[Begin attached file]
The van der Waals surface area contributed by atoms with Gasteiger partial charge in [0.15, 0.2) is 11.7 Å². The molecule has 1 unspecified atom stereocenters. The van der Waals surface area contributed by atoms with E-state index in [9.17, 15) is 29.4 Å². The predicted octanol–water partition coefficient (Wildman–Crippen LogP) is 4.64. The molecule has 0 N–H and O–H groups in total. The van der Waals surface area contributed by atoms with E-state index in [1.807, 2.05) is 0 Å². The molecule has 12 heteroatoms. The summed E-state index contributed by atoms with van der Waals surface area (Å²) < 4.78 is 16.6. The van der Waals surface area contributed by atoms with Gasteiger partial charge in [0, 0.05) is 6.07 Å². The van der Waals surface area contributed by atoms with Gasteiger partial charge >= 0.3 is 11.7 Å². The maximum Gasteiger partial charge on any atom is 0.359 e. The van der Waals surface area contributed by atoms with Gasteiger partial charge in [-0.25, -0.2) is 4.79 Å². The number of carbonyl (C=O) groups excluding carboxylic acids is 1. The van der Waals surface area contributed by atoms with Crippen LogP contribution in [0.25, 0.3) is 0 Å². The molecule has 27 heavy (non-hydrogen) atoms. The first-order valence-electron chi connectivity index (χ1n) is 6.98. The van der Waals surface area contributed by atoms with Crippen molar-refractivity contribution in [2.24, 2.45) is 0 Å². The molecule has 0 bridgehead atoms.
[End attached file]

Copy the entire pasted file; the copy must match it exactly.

The van der Waals surface area contributed by atoms with Gasteiger partial charge in [0.15, 0.2) is 11.7 Å². The molecule has 1 unspecified atom stereocenters. The van der Waals surface area contributed by atoms with E-state index in [9.17, 15) is 29.4 Å². The predicted octanol–water partition coefficient (Wildman–Crippen LogP) is 4.64. The molecule has 0 N–H and O–H groups in total. The van der Waals surface area contributed by atoms with E-state index in [1.807, 2.05) is 0 Å². The molecule has 12 heteroatoms. The summed E-state index contributed by atoms with van der Waals surface area (Å²) < 4.78 is 16.6. The van der Waals surface area contributed by atoms with Gasteiger partial charge in [0, 0.05) is 6.07 Å². The van der Waals surface area contributed by atoms with Gasteiger partial charge >= 0.3 is 11.7 Å². The maximum Gasteiger partial charge on any atom is 0.359 e. The van der Waals surface area contributed by atoms with Gasteiger partial charge in [-0.25, -0.2) is 4.79 Å². The number of carbonyl (C=O) groups excluding carboxylic acids is 1. The van der Waals surface area contributed by atoms with Crippen LogP contribution in [0.25, 0.3) is 0 Å². The molecule has 27 heavy (non-hydrogen) atoms. The first-order valence-electron chi connectivity index (χ1n) is 6.98. The van der Waals surface area contributed by atoms with Crippen molar-refractivity contribution in [2.24, 2.45) is 0 Å². The molecule has 0 bridgehead atoms.